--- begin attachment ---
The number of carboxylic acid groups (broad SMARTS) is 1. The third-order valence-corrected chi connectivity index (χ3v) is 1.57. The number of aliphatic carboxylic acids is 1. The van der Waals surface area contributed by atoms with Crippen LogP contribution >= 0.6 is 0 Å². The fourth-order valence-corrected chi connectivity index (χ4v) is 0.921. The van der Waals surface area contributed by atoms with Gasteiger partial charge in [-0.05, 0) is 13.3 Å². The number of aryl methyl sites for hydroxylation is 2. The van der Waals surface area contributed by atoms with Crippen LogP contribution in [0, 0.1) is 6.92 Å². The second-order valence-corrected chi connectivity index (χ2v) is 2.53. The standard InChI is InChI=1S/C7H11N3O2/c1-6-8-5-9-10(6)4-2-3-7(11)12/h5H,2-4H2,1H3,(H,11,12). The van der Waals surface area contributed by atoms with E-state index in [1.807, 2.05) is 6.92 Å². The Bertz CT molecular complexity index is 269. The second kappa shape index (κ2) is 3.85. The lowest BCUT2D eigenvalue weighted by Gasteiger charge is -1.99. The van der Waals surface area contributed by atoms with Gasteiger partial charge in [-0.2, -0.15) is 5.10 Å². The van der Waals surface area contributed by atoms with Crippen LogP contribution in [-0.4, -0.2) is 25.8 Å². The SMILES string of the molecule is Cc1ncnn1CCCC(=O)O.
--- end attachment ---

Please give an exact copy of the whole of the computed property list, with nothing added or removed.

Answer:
The number of carboxylic acid groups (broad SMARTS) is 1. The third-order valence-corrected chi connectivity index (χ3v) is 1.57. The number of aliphatic carboxylic acids is 1. The van der Waals surface area contributed by atoms with Crippen LogP contribution >= 0.6 is 0 Å². The fourth-order valence-corrected chi connectivity index (χ4v) is 0.921. The van der Waals surface area contributed by atoms with Gasteiger partial charge in [-0.05, 0) is 13.3 Å². The number of aryl methyl sites for hydroxylation is 2. The van der Waals surface area contributed by atoms with Crippen LogP contribution in [0, 0.1) is 6.92 Å². The second-order valence-corrected chi connectivity index (χ2v) is 2.53. The standard InChI is InChI=1S/C7H11N3O2/c1-6-8-5-9-10(6)4-2-3-7(11)12/h5H,2-4H2,1H3,(H,11,12). The van der Waals surface area contributed by atoms with E-state index in [1.807, 2.05) is 6.92 Å². The Bertz CT molecular complexity index is 269. The second kappa shape index (κ2) is 3.85. The lowest BCUT2D eigenvalue weighted by Gasteiger charge is -1.99. The van der Waals surface area contributed by atoms with Gasteiger partial charge in [-0.2, -0.15) is 5.10 Å². The van der Waals surface area contributed by atoms with Crippen LogP contribution in [-0.4, -0.2) is 25.8 Å². The SMILES string of the molecule is Cc1ncnn1CCCC(=O)O.